The Loyaltees Awards highlight leading and innovative brands in the restaurant and retail industries. When it comes to incredible guest engagement strategies, this year's winners set a new standard of excellence.

 
 

An Interview with Dan Kim, Founder of Red Mango

In this interview with Paytronix, Dan Kim, founder and chief concept officer of Red Mango, reveals how his Club Mango loyalty program is a key factor in the restaurant chain's unique customer-centric marketing strategy.

 

Red Mango Founder, Dan Kim on Loyalty and His Customer-Centric Marketing Strategy

In this interview with Paytronix, Dan Kim, founder and chief concept officer of Red Mango, reveals how his Club Mango loyalty program is a key factor in the restaurant chain's unique customer-centric marketing strategy.

Paytronix: In a QSR article and at Fall MEG, you described your marketing strategy as “customer centric.” Can you describe how you weave an idea like this into all aspects of not only your marketing strategy but in operations?

D. Kim: Dan KimAt Red Mango, our customer-centric strategy truly does touch every aspect of our organization.

When you ask most companies what their sole marketing purpose is they may give a variety of answers including things like “drive sales” and “more new store openings.” Traditional restaurant marketers may be focused on newer, faster, cheaper messages.

At Red Mango, it’s all about creating an emotional connection with our customers. We are primarily concerned with what she wants, what she thinks, and what she’s going to want. We consider her in everything from culinary selections to what her emotional expectations are of the brand. The emotional gratification she is receiving as a result of her affiliation with the brand is how we differentiate our brand from competitors. We want to make sure the role of our brand is making her feel better, happier, and healthier. Having a customer-centric focus makes all of our marketing decisions easier.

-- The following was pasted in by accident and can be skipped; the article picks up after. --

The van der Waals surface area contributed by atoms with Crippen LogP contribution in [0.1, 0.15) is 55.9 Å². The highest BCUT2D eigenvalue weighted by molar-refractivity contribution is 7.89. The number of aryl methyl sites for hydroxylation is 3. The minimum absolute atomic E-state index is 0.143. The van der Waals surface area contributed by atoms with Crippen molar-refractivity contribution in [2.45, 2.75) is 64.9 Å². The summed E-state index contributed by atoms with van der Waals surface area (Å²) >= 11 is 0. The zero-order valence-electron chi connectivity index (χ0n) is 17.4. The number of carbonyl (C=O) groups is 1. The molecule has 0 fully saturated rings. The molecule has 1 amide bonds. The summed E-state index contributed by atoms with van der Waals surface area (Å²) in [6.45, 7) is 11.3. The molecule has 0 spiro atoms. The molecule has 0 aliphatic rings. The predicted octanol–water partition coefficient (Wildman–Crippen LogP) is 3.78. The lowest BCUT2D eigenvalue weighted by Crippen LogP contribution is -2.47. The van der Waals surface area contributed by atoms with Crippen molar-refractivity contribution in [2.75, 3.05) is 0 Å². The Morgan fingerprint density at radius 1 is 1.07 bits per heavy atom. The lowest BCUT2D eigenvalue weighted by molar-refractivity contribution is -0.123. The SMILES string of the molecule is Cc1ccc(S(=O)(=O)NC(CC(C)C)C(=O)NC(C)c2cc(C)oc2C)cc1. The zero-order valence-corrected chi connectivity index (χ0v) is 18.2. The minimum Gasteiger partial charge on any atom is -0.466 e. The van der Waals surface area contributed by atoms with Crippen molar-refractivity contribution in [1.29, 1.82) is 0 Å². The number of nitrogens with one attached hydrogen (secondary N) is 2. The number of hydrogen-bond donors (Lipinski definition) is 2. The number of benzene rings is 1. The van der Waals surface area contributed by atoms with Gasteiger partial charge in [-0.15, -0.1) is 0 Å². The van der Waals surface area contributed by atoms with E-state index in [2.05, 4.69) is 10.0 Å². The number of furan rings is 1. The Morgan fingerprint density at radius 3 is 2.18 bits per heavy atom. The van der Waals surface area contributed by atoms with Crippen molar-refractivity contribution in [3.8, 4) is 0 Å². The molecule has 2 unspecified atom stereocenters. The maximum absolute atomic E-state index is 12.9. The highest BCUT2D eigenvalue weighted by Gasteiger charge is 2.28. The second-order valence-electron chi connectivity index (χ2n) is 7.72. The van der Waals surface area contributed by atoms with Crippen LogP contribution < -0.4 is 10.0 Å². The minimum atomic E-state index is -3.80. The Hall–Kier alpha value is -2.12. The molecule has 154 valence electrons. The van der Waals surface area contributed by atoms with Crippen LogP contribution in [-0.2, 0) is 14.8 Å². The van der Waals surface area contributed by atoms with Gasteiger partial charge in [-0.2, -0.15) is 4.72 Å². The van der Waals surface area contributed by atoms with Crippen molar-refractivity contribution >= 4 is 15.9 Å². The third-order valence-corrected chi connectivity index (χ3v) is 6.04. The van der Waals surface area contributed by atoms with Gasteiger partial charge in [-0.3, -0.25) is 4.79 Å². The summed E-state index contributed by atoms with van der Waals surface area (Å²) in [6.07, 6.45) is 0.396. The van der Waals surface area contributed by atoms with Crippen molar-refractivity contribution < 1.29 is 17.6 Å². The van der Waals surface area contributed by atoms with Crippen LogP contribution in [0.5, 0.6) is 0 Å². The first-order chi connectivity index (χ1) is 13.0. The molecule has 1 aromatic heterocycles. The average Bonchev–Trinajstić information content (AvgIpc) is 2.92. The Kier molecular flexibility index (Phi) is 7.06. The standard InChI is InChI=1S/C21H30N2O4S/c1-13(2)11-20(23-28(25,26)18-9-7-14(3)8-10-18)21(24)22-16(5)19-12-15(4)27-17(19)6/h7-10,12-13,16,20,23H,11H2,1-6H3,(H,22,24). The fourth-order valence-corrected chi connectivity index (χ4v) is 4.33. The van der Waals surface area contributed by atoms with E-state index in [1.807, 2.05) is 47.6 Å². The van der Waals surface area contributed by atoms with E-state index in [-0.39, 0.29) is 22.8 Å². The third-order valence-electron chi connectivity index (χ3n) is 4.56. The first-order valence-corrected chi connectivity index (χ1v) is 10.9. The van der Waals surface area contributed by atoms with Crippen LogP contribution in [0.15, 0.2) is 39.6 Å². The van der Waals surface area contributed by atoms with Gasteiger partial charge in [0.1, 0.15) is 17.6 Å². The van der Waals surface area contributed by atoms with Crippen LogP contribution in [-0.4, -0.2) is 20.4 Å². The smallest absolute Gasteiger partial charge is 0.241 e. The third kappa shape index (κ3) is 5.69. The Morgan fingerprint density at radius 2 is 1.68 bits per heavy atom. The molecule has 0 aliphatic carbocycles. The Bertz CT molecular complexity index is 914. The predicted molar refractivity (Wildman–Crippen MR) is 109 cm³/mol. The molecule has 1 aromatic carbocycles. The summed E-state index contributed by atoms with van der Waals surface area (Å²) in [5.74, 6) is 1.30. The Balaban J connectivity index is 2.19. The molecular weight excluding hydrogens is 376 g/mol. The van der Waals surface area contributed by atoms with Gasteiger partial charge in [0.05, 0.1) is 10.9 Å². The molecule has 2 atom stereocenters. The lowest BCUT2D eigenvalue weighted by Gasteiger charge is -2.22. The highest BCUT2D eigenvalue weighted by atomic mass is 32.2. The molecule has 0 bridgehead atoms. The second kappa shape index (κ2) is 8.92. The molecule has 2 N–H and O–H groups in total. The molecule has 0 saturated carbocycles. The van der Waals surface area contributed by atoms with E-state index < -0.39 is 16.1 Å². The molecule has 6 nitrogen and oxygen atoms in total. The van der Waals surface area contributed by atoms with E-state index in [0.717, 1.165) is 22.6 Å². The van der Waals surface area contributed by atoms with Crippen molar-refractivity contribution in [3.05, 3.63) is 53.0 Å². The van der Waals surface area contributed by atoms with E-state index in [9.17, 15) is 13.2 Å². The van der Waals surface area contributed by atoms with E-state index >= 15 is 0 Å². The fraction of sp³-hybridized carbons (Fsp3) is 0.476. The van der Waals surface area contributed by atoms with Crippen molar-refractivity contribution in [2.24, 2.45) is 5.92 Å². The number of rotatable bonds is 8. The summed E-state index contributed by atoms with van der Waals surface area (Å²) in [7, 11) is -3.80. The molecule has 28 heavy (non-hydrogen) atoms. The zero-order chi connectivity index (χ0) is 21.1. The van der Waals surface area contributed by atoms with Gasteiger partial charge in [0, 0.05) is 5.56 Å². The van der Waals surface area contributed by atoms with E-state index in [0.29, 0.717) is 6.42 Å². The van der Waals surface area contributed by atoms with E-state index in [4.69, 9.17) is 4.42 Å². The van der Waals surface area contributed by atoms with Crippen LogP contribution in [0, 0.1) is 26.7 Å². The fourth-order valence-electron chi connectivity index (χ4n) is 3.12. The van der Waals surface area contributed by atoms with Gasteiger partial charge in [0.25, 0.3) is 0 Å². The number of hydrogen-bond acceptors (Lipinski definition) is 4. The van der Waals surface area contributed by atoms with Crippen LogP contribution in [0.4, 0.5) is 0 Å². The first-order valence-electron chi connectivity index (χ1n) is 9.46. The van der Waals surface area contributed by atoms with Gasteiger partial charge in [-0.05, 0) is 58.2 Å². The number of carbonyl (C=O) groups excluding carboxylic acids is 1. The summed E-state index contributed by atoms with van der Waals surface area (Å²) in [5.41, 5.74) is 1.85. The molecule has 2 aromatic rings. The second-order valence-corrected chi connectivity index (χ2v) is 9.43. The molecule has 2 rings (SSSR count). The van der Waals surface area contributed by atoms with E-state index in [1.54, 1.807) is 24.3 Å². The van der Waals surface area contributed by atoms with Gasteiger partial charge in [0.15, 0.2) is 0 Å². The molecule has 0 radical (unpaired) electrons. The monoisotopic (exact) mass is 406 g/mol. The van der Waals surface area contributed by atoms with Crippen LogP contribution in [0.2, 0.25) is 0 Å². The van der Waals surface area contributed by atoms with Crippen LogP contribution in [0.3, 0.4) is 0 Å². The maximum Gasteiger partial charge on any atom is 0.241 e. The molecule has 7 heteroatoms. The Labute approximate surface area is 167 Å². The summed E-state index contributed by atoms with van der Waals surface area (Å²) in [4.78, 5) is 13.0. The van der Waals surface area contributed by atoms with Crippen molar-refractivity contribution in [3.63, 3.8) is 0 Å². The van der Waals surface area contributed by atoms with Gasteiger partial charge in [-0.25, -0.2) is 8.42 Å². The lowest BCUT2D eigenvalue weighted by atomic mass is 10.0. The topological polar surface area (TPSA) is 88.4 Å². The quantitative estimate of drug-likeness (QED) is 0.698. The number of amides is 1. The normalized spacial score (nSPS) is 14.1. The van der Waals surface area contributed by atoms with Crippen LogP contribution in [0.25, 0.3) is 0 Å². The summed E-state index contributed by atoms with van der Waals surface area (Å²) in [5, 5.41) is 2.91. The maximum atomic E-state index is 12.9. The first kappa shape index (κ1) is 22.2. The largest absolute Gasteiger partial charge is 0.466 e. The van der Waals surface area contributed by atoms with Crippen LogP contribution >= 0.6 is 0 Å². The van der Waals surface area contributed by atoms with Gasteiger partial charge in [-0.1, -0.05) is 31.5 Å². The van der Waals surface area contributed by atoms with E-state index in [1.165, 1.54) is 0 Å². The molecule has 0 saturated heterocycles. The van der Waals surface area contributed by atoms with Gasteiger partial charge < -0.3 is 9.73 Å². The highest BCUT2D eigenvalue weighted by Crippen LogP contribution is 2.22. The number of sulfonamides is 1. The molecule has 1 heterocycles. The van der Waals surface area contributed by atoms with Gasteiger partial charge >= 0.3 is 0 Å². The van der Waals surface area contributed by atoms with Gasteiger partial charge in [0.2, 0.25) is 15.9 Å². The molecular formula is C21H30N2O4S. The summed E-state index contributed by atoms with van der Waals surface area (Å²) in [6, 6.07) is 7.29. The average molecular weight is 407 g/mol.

We nurture the emotional connection with our customers in several ways including product development, our interaction with them within social media, and through our loyalty program. When customers have an emotional connection to our brand, the relationship becomes stronger than any message advertising can instill. They become defenders of our brand, taking a step well beyond simply talking about the brand among their social connections.

Once that emotional connection is established – it’s really tough to break.

Paytronix: Red Mango has grown from a single location to 150 in about 4 years. How much of that growth do you attribute to your marketing strategy and why?

D. Kim: I attribute 100% of our growth to the strategy. In this business, you can win customers in one of two ways:

  1. Be everywhere with ads and new store openings. This strategy requires a significant marketing budget.
  2. Create a direct connection to the end consumer.

When we started, we didn’t have a significant marketing budget. We created a “bridge,” so-to-speak, between our brand and our customers. We had to be relevant to get and keep their attention so we relied on social networks to cut through other media clutter to get direct two-way communication with our fans. The volume of positive comments from our fans on social networks has helped build our brand. For example, when we won the Zagat award last year we partially won it due to positive word-of-mouth messages our fans created about our brand – not by spending on advertising messages.

Paytronix: You have about 150,000 opted in loyalty members today. How does your loyalty program help you execute on your “customer-centric” strategy?